Back Bay, Virginia, USA (36°36’49” N, 75°56’40” W) is narrowly separated from the Atlantic Ocean by sand dunes and marsh impoundments to the east, bordered by emergent wetlands and maritime forest to the north and west, and connected to Currituck Sound through Knotts Island Channel to the south (Morton and Kane, 1994; USFWS, 2010) (Fig. 1). As Back Bay is situated approximately 128 km north of the nearest marine inlet, Oregon Inlet, North Carolina, the waterbody experiences no lunar tidal action; instead, water levels are dictated by the prevailing wind direction and speed (Morton & Kane, 1994; USFWS, 2010). Wind tides coupled with precipitation and watershed inputs influence the salinity levels of the bay, which has been historically characterized as oligohaline, ranging 0-3 parts per thousands (ppt) (Norman, 1991; USFWS, 2010).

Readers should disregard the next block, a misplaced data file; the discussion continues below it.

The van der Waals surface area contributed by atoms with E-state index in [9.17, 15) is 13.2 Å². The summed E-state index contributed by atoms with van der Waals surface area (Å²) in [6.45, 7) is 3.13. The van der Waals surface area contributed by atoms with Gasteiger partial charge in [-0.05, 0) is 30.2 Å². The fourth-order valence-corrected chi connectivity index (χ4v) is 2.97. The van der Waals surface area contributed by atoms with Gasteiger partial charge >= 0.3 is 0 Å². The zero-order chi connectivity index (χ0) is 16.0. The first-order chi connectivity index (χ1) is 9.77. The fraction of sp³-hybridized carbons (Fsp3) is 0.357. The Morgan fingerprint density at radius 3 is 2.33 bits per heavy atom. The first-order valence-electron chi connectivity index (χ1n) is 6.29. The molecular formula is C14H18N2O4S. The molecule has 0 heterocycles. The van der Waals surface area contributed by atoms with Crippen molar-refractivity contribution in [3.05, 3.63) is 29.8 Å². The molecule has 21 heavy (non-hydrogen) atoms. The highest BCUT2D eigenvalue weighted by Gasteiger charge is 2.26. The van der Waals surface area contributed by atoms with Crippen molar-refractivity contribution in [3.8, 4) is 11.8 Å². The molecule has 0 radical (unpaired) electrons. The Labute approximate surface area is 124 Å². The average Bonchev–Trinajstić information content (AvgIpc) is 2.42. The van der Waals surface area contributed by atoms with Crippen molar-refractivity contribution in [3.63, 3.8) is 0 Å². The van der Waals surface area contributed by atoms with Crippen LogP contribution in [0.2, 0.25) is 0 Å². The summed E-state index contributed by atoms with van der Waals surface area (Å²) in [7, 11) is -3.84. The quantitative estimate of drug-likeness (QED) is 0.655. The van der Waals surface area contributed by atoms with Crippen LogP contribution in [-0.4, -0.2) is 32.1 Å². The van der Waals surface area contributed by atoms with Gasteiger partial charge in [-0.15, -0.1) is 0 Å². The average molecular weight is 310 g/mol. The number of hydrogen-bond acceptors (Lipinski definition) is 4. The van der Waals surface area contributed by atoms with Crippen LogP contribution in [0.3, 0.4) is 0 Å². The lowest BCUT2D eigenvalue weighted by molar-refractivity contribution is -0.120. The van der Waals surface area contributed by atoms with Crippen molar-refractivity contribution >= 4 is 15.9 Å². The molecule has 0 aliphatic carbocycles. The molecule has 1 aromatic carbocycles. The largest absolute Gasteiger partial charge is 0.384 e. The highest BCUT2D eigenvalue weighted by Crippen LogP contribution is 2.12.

Aerial surveys designed to estimate wintering waterfowl abundance and distribution were conducted by the VDWR, in January of each year between 1998 and 2017, and by the Back Bay National Wildlife Refuge biologist in 2011 (January, February, March, November, December), 2012 (January, February, March), and 2013 (November, December). In both the VDWR and USFWS aerial surveys, waterfowl numbers were recorded by species in generalized locations in and around Back Bay. Mid-winter inventory flight transects were designed to provide complete aerial coverage of the mid-winter inventory survey unit, however USFWS surveys placed a greater focus on refuge and state park property (see Settle & Schwab, 1991). Count data from the refuge and state park impoundments were excluded here to retain compatibility with the SAV and water quality datasets.